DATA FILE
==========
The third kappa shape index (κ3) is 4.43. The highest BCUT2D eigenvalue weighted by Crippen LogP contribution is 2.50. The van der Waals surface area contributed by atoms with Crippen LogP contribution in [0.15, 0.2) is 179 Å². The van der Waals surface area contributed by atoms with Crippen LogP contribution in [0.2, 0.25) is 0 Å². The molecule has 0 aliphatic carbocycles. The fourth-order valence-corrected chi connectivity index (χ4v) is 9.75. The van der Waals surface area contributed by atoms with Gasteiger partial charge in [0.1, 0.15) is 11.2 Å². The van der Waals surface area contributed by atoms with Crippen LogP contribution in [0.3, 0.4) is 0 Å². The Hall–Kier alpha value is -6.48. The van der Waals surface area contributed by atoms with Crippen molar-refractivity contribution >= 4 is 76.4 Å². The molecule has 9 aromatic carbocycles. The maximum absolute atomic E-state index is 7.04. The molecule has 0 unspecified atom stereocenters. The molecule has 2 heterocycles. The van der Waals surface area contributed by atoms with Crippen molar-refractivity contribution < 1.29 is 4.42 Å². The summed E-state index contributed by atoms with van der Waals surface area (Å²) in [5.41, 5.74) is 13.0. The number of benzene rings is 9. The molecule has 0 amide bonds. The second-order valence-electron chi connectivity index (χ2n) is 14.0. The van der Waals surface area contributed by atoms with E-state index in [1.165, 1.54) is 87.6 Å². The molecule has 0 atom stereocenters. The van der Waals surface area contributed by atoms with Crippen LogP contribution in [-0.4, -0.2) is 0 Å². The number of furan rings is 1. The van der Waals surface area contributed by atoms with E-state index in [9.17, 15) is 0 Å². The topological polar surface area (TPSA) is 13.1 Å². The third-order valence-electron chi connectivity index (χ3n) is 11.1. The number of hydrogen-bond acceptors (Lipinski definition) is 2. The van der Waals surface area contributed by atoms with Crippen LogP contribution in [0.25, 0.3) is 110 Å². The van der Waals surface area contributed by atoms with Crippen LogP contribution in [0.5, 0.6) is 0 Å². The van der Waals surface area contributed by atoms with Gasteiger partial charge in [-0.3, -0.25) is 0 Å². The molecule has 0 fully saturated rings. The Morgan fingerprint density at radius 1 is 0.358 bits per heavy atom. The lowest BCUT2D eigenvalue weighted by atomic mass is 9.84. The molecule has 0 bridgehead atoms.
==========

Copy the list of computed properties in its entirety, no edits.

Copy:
The third kappa shape index (κ3) is 4.43. The highest BCUT2D eigenvalue weighted by Crippen LogP contribution is 2.50. The van der Waals surface area contributed by atoms with Crippen LogP contribution in [0.15, 0.2) is 179 Å². The van der Waals surface area contributed by atoms with Crippen LogP contribution in [0.2, 0.25) is 0 Å². The molecule has 0 aliphatic carbocycles. The fourth-order valence-corrected chi connectivity index (χ4v) is 9.75. The van der Waals surface area contributed by atoms with Gasteiger partial charge in [0.1, 0.15) is 11.2 Å². The van der Waals surface area contributed by atoms with Crippen LogP contribution in [0.3, 0.4) is 0 Å². The Hall–Kier alpha value is -6.48. The van der Waals surface area contributed by atoms with Crippen molar-refractivity contribution >= 4 is 76.4 Å². The molecule has 9 aromatic carbocycles. The maximum absolute atomic E-state index is 7.04. The molecule has 0 unspecified atom stereocenters. The molecule has 2 heterocycles. The van der Waals surface area contributed by atoms with Crippen molar-refractivity contribution < 1.29 is 4.42 Å². The summed E-state index contributed by atoms with van der Waals surface area (Å²) in [5.41, 5.74) is 13.0. The number of benzene rings is 9. The molecule has 0 amide bonds. The second-order valence-electron chi connectivity index (χ2n) is 14.0. The van der Waals surface area contributed by atoms with E-state index in [1.165, 1.54) is 87.6 Å². The molecule has 0 atom stereocenters. The van der Waals surface area contributed by atoms with Crippen LogP contribution in [-0.4, -0.2) is 0 Å². The number of furan rings is 1. The van der Waals surface area contributed by atoms with E-state index in [9.17, 15) is 0 Å². The topological polar surface area (TPSA) is 13.1 Å². The third-order valence-electron chi connectivity index (χ3n) is 11.1. The number of hydrogen-bond acceptors (Lipinski definition) is 2. The van der Waals surface area contributed by atoms with Crippen LogP contribution in [0.25, 0.3) is 110 Å². The van der Waals surface area contributed by atoms with Crippen LogP contribution in [0.5, 0.6) is 0 Å². The van der Waals surface area contributed by atoms with Gasteiger partial charge in [-0.3, -0.25) is 0 Å². The molecule has 0 fully saturated rings. The Morgan fingerprint density at radius 1 is 0.358 bits per heavy atom. The lowest BCUT2D eigenvalue weighted by atomic mass is 9.84. The molecule has 0 bridgehead atoms.